150 Years of the Rudolf Railway - Set
150 Years of the Rudolf Railway - Set for only GBP £1.18
The Route to the South
This stamp to commemorate an anniversary is dedicated to the third railway line to traverse the Austrian Alps after the Southern Railway over the Semmering Pass and the Brenner Railway in the west.
The railway from St. Valentin to Tarvisio, also known as the Rudolf Railway, was intended to connect the centres of the iron industry in Upper Austria, Styria and Carinthia to the Southern Railway, which ran from Vienna to Trieste. The intention was to divert transitory traffic from Germany and Bohemia to the Rudolf Railway via additional access routes in order to increase utilisation.
The newly founded “k. k. priv. Kronprinz Rudolf-Bahn Gesellschaft” (Imperial and Royal privilegedcompany of the Crown Prince Rudolf railway), or KRB for short, was granted a concession to build the railway. The planner, the engineer Franz Kazda, adapted the route to match the terrain, and took it through the valleys and over the Schober Pass, the lowest crossing over the Alpine ridge. On 15thAugust 1868 the first section of the route from St. Valentin to Steyr was finally opened. A continuous journey, lasting 14 hours, along the full 407 kilometres to Tarvisio became possible from 1873 on. However, a connection to the privatised Southern Railway company was not established due to objections by the latter. The economic conditions meant that the hoped-for transport levels were never achieved, as a result of which the Rudolf Railway was subsequently nationalised in 1884. Today it is part of the Austrian national railway network.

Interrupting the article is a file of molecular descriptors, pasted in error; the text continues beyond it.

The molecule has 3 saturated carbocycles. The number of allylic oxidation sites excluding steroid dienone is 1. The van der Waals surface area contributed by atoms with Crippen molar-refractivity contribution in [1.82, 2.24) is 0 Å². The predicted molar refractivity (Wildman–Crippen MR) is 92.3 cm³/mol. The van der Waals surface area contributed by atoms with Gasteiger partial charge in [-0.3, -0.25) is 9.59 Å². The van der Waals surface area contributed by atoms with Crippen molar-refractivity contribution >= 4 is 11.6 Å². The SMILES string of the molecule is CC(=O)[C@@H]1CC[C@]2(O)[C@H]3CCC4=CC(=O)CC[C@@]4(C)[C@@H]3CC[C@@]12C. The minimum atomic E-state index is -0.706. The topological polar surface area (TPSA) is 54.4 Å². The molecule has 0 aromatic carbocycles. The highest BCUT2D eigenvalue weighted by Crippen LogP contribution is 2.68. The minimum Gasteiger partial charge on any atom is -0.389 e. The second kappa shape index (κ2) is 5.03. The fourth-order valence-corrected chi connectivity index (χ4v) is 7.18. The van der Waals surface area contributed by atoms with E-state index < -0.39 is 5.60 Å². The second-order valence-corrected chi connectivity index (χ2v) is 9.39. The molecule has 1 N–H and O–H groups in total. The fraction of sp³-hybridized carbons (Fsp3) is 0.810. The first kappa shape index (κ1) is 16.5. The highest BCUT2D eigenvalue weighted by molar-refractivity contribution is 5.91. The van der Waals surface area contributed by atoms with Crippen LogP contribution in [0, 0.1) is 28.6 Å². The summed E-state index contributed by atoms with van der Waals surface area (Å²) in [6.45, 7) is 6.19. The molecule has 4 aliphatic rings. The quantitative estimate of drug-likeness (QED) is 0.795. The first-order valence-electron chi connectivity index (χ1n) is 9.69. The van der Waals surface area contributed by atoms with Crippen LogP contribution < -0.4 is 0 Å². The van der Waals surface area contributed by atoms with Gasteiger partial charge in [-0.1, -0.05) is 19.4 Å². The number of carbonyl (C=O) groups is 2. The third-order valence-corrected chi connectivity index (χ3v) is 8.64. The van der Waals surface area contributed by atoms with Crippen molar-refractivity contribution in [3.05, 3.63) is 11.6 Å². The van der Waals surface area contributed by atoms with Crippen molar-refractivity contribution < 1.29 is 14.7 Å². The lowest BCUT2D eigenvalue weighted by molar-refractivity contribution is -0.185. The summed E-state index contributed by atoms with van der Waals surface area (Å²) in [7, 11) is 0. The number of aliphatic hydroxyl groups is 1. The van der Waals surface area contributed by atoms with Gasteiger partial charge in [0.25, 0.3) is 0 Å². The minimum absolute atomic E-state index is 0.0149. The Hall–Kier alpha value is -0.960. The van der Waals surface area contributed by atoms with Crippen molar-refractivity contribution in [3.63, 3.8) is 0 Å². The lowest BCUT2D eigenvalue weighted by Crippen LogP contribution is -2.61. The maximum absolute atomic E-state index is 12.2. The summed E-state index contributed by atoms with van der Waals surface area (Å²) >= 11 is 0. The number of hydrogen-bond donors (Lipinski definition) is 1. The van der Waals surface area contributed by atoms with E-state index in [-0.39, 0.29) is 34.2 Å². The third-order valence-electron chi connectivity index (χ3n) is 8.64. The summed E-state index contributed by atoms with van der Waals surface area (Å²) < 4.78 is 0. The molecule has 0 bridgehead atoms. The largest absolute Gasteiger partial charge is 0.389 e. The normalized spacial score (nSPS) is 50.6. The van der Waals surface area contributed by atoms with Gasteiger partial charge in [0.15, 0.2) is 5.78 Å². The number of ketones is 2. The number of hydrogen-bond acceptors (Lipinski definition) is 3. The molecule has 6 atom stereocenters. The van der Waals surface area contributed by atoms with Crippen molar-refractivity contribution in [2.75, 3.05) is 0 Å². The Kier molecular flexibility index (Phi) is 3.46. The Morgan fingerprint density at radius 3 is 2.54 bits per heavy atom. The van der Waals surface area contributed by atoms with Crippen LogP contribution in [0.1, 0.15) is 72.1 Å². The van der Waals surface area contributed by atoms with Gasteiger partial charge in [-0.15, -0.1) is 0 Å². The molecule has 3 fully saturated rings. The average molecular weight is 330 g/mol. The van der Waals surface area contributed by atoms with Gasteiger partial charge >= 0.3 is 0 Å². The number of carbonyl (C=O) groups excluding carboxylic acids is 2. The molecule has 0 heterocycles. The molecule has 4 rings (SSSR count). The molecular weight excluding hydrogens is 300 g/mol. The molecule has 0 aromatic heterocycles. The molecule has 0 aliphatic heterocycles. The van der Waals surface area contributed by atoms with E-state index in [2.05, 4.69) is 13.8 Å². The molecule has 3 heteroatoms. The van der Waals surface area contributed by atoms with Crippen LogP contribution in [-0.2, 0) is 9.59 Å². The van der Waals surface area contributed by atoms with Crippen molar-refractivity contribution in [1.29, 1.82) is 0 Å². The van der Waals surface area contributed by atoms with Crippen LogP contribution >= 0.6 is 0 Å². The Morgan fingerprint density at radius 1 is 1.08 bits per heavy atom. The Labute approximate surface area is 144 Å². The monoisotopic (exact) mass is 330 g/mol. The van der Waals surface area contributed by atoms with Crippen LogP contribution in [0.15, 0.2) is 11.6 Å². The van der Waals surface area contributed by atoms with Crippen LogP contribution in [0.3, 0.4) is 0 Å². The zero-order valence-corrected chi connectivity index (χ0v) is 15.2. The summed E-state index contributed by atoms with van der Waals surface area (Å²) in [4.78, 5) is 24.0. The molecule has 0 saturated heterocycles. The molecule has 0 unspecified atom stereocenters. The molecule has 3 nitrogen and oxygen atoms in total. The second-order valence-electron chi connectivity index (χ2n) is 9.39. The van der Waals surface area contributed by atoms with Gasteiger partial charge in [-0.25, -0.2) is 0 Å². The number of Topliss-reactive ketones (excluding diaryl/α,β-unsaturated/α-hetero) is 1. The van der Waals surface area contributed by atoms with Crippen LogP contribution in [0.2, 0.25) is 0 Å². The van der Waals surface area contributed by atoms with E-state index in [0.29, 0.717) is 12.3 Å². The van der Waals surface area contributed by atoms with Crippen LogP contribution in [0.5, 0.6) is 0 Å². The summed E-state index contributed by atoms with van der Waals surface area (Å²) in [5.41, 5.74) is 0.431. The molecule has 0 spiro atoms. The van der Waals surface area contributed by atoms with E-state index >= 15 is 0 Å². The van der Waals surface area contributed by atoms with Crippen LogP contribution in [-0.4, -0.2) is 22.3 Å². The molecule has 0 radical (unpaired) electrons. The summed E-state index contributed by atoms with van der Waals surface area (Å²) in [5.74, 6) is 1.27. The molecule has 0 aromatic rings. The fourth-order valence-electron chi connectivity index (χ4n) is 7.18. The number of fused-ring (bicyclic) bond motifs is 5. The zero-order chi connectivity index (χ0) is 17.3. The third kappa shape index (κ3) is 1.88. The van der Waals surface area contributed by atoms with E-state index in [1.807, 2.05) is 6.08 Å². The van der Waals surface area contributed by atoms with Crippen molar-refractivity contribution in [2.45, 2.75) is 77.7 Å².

The Rudolf Railway
The KRB’s 114 locomotives were mostly manufactured in Austria. The engines for passenger trainswere allocated odd numbers; those for goods trains, even ones. The commemorative stamp shows the KRB 6 Knittelfeld, one of the oldest goods trains operated by the KRB. The stations were all equipped with an electric telegraph, with manned stations having bells connected via their own network. The signals and barriers were operated by means of hoists.
The route runs via Steyr to Hieflau, through the Gesäuse Valley to Selzthal, over the Schober Pass and through the Mur Valley to Knittelfeld and Judenburg. From here it crosses the Neumarkter Sattel (mountain saddle) to Carinthia, continuing via St. Veit an der Glan to Villach and ultimately to Tarvisio, which is now in Italy.